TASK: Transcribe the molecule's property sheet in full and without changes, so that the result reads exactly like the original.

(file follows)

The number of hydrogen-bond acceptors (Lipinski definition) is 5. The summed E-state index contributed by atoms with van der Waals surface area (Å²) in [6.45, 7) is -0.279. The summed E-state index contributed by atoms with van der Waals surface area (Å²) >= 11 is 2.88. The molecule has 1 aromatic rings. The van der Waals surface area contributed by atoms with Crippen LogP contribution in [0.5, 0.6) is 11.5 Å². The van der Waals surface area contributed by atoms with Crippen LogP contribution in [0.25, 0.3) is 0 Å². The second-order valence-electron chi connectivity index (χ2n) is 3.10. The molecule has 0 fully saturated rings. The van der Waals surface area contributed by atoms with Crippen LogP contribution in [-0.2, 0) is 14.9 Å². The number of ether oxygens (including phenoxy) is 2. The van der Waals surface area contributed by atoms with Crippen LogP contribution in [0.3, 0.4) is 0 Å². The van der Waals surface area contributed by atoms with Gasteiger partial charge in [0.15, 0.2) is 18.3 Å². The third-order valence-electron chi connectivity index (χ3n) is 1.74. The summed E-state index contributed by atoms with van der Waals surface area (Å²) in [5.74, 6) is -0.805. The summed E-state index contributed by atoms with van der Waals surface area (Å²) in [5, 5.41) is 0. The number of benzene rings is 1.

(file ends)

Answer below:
The number of hydrogen-bond acceptors (Lipinski definition) is 5. The summed E-state index contributed by atoms with van der Waals surface area (Å²) in [6.45, 7) is -0.279. The summed E-state index contributed by atoms with van der Waals surface area (Å²) >= 11 is 2.88. The molecule has 1 aromatic rings. The van der Waals surface area contributed by atoms with Crippen LogP contribution in [0.5, 0.6) is 11.5 Å². The van der Waals surface area contributed by atoms with Crippen LogP contribution in [0.25, 0.3) is 0 Å². The second-order valence-electron chi connectivity index (χ2n) is 3.10. The molecule has 0 fully saturated rings. The van der Waals surface area contributed by atoms with Crippen LogP contribution in [-0.2, 0) is 14.9 Å². The number of ether oxygens (including phenoxy) is 2. The van der Waals surface area contributed by atoms with Crippen LogP contribution in [0.3, 0.4) is 0 Å². The van der Waals surface area contributed by atoms with Gasteiger partial charge in [0.15, 0.2) is 18.3 Å². The third-order valence-electron chi connectivity index (χ3n) is 1.74. The summed E-state index contributed by atoms with van der Waals surface area (Å²) in [5.74, 6) is -0.805. The summed E-state index contributed by atoms with van der Waals surface area (Å²) in [5, 5.41) is 0. The number of benzene rings is 1.